KING: Warden Shell, where are we?

SHELL: This is the sew shop.

KING: Are women assigned to this or volunteer?

SHELL: They're assigned. Every job in the institution, women are assigned to the job.

KING: What are they making now?

SHELL: Right now, they're actually making the vests that you with facility workers and other state highway workers for safety.

KING: That they wear on the highway.


KING: Do they all know how to sew before this or are they taught how? SHELL: Most of them do not know how to sew when they come in.

KING: They were taught.

SHELL: They are taught to sew.

KING: Are they paid per piece?

SHELL: They're paid throughout the day, a dollar a day.


KING: We're back. And our panel is joined by Brenda Shell. She is the warden here at the Maryland Correctional Institution for Women, located in Jessup, Maryland. How long have you been warden?

SHELL: About four years.

KING: Give me a sense of this prisoner profile. What's the average age?

SHELL: The average age is 36. As you heard from most of the women on this panel, the pathways that lead them into prison start with abuse, poverty, physical, sexual abuse, self-medication, drug use and then committing crimes and ending up in prison.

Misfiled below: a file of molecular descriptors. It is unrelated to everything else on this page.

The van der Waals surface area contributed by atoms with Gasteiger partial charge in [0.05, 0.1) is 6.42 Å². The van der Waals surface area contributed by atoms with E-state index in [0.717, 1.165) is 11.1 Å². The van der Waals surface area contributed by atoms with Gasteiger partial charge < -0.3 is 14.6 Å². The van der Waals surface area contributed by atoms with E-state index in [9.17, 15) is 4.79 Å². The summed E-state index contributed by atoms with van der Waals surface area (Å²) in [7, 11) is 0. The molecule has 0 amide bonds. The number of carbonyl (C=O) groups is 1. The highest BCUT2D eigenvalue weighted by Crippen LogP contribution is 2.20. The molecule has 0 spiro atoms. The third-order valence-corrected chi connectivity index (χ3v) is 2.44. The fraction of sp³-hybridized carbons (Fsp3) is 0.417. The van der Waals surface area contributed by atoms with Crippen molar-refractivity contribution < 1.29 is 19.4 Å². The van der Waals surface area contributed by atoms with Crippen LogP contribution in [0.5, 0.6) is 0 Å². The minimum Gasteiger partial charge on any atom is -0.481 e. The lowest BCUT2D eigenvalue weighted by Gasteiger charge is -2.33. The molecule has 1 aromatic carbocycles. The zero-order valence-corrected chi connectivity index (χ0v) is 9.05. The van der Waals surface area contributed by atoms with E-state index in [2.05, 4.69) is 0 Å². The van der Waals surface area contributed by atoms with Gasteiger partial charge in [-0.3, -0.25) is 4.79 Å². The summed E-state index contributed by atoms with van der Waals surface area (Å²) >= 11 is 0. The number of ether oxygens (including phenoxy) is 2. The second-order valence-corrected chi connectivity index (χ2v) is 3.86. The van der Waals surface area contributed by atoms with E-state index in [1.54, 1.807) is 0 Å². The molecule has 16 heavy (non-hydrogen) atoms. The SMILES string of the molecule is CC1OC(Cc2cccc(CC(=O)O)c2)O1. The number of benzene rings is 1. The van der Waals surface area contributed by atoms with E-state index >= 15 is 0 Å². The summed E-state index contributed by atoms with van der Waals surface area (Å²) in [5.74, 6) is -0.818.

KING: What's the ethnic break down?

SHELL: We have about 62 percent African-American and 33 percent Caucasian.

KING: This history of abuse, does this allow you to give them, if not -- does it allow you to give them forgiveness or understanding?

SHELL: I think a large part of doing the incarceration, some of the programs that we offer, such as the emotional awareness and other programs that target the pathways into the prison helps them to come to grip with the crimes that they have committed and the abuse that they have gone through in their lives. That's what helps them to move forward.

KING: Do you get attached to them?

SHELL: Do I get attached to the women?

KING: Do you root for them to win their appeals?

SHELL: Absolutely.

KING: Like to see them get out?

SHELL: Absolutely. I think there should be a lot more done as far as alternative sentencing with most of the women. Most of these women who sit here are victims themselves and they, in turn, have victimized as a result of their life, the realities of their life.

KING: Seems like they've all been victims in a sense.

SHELL: Yes, yes.

KING: Boy, do you like this job?

SHELL: It's -- I think that it's an awesome responsibility that's placed on me to manage this institution, because we're responsible for transforming women's lives. Public safety in the community is dependent upon us properly preparing these women to go home and to be mothers to their children.

KING: This prison goes from minimum to maximum, right?

SHELL: Correct.

KING: So you could have someone who wrote a bad check is in for a year and someone who is in for life for murder?

SHELL: Correct.

KING: Doesn't that make that hard? How does that balance?